I found this an interesting if slightly unfocused read. It took a meandering course through the personal history of prominent liberals like Harriet Taylor, with side discourses on various concepts like liberalism and faith and liberalism and capitalism. I learned something, which I like, but I suspect that this slim volume isn’t the first or last word on the topic. But it definitely offers further avenues of investigation. A couple of his key points: Liberalism lives in the muddle, not the ideal ( I found this an interesting if slightly unfocused read. It took a meandering course through the personal history of prominent liberals like Harriet Taylor, with side discourses on various concepts like liberalism and faith and liberalism and capitalism. I learned something, which I like, but I suspect that this slim volume isn’t the first or last word on the topic. But it definitely offers further avenues of investigation. A couple of his key points: Liberalism lives in the muddle, not the ideal (which is where revolutions live). “Liberalism is realistic about the huge task of remaking worlds. But it is romantic about the possibility of making marginally happier endings for as many as possible within this one.” The reason religion is suspicious of liberalism is because of the taste religion has for governing by pure authority. “Compassion for human flaws is a different emotion than forgiveness for sins. The second presupposes a church capable of offering forgiveness; the first presupposes only a community capable of common feeling.” “Now, in the liberal model of faith, the sacred is spread by consent rather than coercion.” Liberalism is the counterpoint to cancel culture. “The origins of our systems, and of our ideas, are less important than the ideas themselves.” This explains for me why capitalism doesn’t get away with it all (which is something I clearly should have figured out on my own but … didn’t). “It’s that corporate capitalism is still, so far, chained within a liberal society – against its own will, to be sure – and so caught up with the constant feedback processes of public opinion and the liberal courts. You can’t get away with everything. In a command economy you can because power, justice, and free speech are regulated by a single system.”

  19. 4 out of 5

    Carolyn

    A Thousand Small Sanities I loved this book.Brilliant. It’s a liberal education all on its own, nicely rolled in to a cohesive understanding. Read it! If you’re a liberal, this book will be right up your ally philosophically and, if you’re like most liberals - let’s say philosophical humanists by osmosis - this book will basically give you some insight into why you think what you think. This is a book for ‘real’ liberals - who aren’t academics. Over and over, I found what I sometimes thought were A Thousand Small Sanities I loved this book.Brilliant. It’s a liberal education all on its own, nicely rolled in to a cohesive understanding. Read it! If you’re a liberal, this book will be right up your ally philosophically and, if you’re like most liberals - let’s say philosophical humanists by osmosis - this book will basically give you some insight into why you think what you think. This is a book for ‘real’ liberals - who aren’t academics. Over and over, I found what I sometimes thought were my own ideas, and my ideals, affirmed; and for each one he pulled a thread to to the dilemma, the various actors on the stage of history - the philosophers, orators and writers - who tackled them, the eventual outcomes and implications of the problem solving, and the questions still to be asked. He uses aphorisms that demand you put the book down and think for a day, and metaphors - like the rhino and the unicorn, the light switch that holds behind it so many connections before the light goes on, the Cape Cod summer, and many mythical and literary allusions,(Shakespeare, LewisCarol, Trollope are but a few) that trail their own significances into the discussion, as anchors. His writing is wonderful - dense, personal, smart and sharp. As your reading you marvel at his ability to Sequa from one idea to another and still hold the argument. In the discussion and his assertions about what liberalism is he is as humble and self deprecating as he imagines we would be in the face of all this ‘enlightenment’, so it’s not an intimidating read, even though it’s dense. This is helped by the fact that he ostensibly addresses his arguments to his seventeen year old daughter. (It's not a dumb down, butte's gentle - 'now I don’t feel so bad'.) He is positive and hopeful. He does present a very particular lens -picking up the thread at 1865 with Mill’s On Liberty and Darwin’s Origin of the Species, bringing ‘modern liberalism’ from Britain and France, to blossom in America. This is arguable. I recently read two books that place the seeds of liberalism firmly in Renaissance Flanders (He doesn’t counter this. He just doesn’t go that far back.) Critics sometimes call A Thousand Small Saniites an apologia for liberalism. That wasn’t how I read it. I thought it was a manifesto (horrible word for liberals so let’s say mission statement) for liberalism. Gopnik addresses Trumpism briefly, in conclusion, at the end, which is of course the impetus for the concern of the book. To his credit he wrote a far more timeless and interesting book than just an attack on populist politics would have been. Keep it on the shelf. It's a book you will go back to again and again.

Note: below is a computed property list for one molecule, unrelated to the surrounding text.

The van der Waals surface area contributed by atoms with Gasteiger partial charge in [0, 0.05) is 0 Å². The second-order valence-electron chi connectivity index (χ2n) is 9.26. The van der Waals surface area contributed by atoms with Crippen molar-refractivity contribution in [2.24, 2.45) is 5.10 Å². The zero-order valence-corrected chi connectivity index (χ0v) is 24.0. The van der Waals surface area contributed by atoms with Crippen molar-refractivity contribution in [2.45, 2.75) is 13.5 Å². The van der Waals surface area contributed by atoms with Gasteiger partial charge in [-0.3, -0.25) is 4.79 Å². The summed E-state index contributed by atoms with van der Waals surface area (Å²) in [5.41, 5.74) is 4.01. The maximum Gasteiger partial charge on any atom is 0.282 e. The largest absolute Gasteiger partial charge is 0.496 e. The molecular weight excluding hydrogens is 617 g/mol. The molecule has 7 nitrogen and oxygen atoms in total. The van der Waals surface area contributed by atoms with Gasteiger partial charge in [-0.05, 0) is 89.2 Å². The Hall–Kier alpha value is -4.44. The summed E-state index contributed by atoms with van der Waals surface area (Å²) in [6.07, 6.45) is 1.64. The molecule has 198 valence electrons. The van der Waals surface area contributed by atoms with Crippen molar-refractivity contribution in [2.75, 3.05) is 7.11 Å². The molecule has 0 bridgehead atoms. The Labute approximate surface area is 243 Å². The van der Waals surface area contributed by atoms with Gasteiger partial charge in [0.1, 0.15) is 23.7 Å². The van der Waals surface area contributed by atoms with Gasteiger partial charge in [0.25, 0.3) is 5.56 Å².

20. 4 out of 5

    Jason Grossmann-Ferris